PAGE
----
For a while now I have been suspicious that physician burnout rates are increasing here in the USA, especially in the last five years or so. There is just too much political chaos, marketplace M&A activity and documentation overload for it to be otherwise.
Finally the research has caught up with this suspicion in the latest version of Mayo’s landmark 2011 physician burnout study. Here is our smoking gun at last. Unfortunately the numbers are bad and the burnout numbers, though mind boggling, are not the most concerning finding.
Mayo Clinic Proceedings this month published results of round two of their survey of burnout in physicians compared to burnout in the “normal population”. The first round in 2011 was major news across the country and the first study that compared physician burnout rates to those of non-physician workers.
The burnout rates are what I expected. The shocker is the number of physicians screening positive for depression and suicidal ideation that no one is reporting on.
The headline trends are these:
From 2011 to 2014 physician burnout rates in US physicians increased AND the gap between physician burnout rates and burnout rates in the normal population widened.
The headline stats are these:
54.4% of physicians admit to at least one symptom of burnout in 2014 up from 45.5% in 2011 – a 19.5% increase. The Maslach Burnout Inventory was used to measure burnout in both groups. The physician burnout symptom that was the most common is emotional exhaustion.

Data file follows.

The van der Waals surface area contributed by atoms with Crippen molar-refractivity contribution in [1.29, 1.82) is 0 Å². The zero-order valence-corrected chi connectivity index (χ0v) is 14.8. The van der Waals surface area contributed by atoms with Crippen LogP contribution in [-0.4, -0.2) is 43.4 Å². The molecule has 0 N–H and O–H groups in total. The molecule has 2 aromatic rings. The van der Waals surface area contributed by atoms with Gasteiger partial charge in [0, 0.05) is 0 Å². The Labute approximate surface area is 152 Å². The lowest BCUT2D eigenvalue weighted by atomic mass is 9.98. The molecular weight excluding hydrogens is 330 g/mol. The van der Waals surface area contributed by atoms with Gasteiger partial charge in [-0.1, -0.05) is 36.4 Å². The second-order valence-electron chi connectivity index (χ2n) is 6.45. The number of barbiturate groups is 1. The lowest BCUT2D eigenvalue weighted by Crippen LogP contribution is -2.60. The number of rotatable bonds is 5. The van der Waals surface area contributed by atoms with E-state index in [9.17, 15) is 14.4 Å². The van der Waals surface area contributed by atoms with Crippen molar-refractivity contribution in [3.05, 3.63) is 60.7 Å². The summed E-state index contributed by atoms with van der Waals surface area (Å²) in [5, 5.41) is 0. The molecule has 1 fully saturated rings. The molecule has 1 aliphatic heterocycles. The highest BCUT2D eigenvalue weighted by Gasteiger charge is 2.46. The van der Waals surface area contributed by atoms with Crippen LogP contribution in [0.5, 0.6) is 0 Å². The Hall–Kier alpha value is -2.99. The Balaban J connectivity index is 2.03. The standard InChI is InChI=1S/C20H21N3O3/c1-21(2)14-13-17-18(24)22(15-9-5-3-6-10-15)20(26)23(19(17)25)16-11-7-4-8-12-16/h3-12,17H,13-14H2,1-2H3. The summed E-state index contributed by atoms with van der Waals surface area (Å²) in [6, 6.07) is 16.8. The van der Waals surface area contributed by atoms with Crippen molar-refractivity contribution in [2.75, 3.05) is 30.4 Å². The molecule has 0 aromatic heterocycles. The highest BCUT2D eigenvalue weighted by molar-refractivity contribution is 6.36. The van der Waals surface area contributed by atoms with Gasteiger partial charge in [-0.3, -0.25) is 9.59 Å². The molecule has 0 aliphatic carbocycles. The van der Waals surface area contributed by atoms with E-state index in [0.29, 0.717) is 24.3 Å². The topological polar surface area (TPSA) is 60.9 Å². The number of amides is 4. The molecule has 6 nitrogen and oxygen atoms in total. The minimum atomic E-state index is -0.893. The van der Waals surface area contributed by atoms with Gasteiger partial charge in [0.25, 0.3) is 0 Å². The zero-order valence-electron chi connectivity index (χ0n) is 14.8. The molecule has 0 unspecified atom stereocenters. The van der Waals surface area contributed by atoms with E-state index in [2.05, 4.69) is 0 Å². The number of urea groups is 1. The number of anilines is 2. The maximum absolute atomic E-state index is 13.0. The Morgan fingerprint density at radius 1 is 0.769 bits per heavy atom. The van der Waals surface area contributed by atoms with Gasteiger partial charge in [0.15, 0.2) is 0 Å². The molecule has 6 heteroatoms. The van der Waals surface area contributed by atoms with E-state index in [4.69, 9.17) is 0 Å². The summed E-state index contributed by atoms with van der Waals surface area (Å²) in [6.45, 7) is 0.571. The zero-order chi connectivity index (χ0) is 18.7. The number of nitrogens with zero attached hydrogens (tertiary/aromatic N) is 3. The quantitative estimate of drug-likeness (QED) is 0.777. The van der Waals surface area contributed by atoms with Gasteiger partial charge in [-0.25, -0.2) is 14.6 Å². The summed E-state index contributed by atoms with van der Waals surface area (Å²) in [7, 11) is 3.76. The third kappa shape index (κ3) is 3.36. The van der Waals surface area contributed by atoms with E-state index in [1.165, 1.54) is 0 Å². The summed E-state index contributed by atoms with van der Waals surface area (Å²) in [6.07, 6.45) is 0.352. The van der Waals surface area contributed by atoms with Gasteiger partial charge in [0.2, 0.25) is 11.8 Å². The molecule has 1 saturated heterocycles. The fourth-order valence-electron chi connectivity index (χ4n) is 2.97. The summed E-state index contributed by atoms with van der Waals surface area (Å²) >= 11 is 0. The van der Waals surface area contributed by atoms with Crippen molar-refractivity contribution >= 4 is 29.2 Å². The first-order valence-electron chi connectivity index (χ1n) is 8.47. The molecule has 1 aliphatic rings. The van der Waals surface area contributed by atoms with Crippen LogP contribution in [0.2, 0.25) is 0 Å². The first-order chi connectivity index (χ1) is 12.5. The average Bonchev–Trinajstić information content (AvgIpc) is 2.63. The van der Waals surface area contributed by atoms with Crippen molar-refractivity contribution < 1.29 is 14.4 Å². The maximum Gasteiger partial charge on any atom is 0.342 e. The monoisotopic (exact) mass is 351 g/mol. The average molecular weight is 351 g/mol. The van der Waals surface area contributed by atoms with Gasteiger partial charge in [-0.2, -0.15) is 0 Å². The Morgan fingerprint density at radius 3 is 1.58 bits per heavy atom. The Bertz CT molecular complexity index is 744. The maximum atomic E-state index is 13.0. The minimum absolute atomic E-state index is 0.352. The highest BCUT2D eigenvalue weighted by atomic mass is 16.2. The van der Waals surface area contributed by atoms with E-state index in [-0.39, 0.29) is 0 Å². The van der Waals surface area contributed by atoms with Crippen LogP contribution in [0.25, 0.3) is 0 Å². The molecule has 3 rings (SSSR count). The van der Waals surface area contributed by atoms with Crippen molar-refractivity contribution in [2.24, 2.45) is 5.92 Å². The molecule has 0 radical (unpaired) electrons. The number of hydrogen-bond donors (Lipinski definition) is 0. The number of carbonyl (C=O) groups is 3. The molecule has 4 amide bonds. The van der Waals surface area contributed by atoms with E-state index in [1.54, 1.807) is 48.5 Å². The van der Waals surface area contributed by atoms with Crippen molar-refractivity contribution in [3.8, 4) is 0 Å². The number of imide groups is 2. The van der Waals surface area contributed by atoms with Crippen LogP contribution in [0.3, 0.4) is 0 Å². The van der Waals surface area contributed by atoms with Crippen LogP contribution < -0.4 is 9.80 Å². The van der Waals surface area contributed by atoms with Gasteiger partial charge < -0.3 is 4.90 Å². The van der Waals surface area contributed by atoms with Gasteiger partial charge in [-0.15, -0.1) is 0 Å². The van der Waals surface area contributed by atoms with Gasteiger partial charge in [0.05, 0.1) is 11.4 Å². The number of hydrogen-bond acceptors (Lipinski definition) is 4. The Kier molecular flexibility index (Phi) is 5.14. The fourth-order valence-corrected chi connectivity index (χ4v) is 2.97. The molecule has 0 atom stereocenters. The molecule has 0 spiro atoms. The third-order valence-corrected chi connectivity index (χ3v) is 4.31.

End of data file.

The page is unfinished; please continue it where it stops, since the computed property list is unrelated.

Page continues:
Burnout in the “normal population” stayed steady over that time period at about 25%. The odds ratio shows physicians are 1.97 times more likely to suffer from burnout than the normal population
What failed to gain any attention is that 39% of the physicians screened positive for depression. I think this slipped under the radar because this rate did not change between the studies. You have to dig deeper into the report to find this statistic.
The rate of suicidal ideation among the physicians jumped from 4.0 – 7.2%.That is an 80% increase. The survey question was about suicidal ideation in the previous year. 7.2% of physicians had thought about suicide. This is the shocker of the report for me.
Work Life Balance continues to worsen
When the survey tossed out the sentence, “My work schedule leaves me enough time for my personal and/or family life” here are the physician numbers who responded with either “disagree” or “strongly disagree”:
2011 – 37.1%
2014 – 44.5%
Again, a 20% increase over 2011
[ Download a PDF of the full study here ]
A database of 94,032 physicians was assembled via the American Medical Association Physician Master File. Physician Burnout surveys were delivered by email in August of 2014 with three reminder emails delivered over the ensuing 6 weeks.
35,922 physicians who opened at least 1 invitation e-mail were considered to have received the invitation to participate in the study.
Of those, 6880 or 19.2% filled out the survey
This 20% response rate is average is normal for surveys of this type. There is no data on how the non-responding 80% would have filled out the survey. All we know is this population of respondents is a statistically valid sample of the larger population with regards to demographics.
They surveyed a database of 5392 employed individuals ages 35-65 maintained by the Knowledge Panel whose website is here.
Both populations were screened for:
> Depression and suicidal ideation
> Satisfaction with work-life balance